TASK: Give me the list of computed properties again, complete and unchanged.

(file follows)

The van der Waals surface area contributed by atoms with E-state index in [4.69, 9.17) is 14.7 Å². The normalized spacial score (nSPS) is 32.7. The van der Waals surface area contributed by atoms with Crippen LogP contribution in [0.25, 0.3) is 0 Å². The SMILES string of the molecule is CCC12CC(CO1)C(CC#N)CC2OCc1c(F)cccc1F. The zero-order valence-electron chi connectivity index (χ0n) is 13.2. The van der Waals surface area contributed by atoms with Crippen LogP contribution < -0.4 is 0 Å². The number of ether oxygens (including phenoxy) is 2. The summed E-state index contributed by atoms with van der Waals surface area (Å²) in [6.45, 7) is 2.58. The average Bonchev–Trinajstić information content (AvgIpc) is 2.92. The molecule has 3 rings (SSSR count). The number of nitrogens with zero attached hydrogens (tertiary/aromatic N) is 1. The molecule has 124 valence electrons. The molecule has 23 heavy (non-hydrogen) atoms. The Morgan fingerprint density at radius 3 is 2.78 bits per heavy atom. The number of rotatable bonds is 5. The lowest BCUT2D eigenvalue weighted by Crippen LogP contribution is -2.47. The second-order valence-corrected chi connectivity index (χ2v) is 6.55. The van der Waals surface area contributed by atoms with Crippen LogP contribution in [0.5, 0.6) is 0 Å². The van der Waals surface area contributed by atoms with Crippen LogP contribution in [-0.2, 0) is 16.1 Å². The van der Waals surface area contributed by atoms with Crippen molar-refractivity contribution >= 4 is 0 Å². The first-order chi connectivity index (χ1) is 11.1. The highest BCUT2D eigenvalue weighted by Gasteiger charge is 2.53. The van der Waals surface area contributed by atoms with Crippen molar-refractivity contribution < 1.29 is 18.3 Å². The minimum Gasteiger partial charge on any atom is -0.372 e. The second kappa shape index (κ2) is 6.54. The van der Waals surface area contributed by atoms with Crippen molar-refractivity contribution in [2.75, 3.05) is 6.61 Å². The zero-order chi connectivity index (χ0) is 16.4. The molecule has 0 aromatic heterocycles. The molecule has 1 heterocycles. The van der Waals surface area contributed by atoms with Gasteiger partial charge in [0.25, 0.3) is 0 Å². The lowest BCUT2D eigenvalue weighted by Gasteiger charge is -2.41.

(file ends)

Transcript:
The van der Waals surface area contributed by atoms with E-state index in [4.69, 9.17) is 14.7 Å². The normalized spacial score (nSPS) is 32.7. The van der Waals surface area contributed by atoms with Crippen LogP contribution in [0.25, 0.3) is 0 Å². The SMILES string of the molecule is CCC12CC(CO1)C(CC#N)CC2OCc1c(F)cccc1F. The zero-order valence-electron chi connectivity index (χ0n) is 13.2. The van der Waals surface area contributed by atoms with Crippen LogP contribution < -0.4 is 0 Å². The number of ether oxygens (including phenoxy) is 2. The summed E-state index contributed by atoms with van der Waals surface area (Å²) in [6.45, 7) is 2.58. The average Bonchev–Trinajstić information content (AvgIpc) is 2.92. The molecule has 3 rings (SSSR count). The number of nitrogens with zero attached hydrogens (tertiary/aromatic N) is 1. The molecule has 124 valence electrons. The molecule has 23 heavy (non-hydrogen) atoms. The Morgan fingerprint density at radius 3 is 2.78 bits per heavy atom. The number of rotatable bonds is 5. The lowest BCUT2D eigenvalue weighted by Crippen LogP contribution is -2.47. The second-order valence-corrected chi connectivity index (χ2v) is 6.55. The van der Waals surface area contributed by atoms with Crippen LogP contribution in [0.5, 0.6) is 0 Å². The van der Waals surface area contributed by atoms with Crippen LogP contribution in [-0.2, 0) is 16.1 Å². The van der Waals surface area contributed by atoms with Crippen molar-refractivity contribution >= 4 is 0 Å². The first-order chi connectivity index (χ1) is 11.1. The highest BCUT2D eigenvalue weighted by Gasteiger charge is 2.53. The van der Waals surface area contributed by atoms with Crippen molar-refractivity contribution < 1.29 is 18.3 Å². The minimum Gasteiger partial charge on any atom is -0.372 e. The second kappa shape index (κ2) is 6.54. The van der Waals surface area contributed by atoms with Crippen molar-refractivity contribution in [2.75, 3.05) is 6.61 Å². The zero-order chi connectivity index (χ0) is 16.4. The molecule has 0 aromatic heterocycles. The molecule has 1 heterocycles. The van der Waals surface area contributed by atoms with Gasteiger partial charge in [0.25, 0.3) is 0 Å². The lowest BCUT2D eigenvalue weighted by Gasteiger charge is -2.41.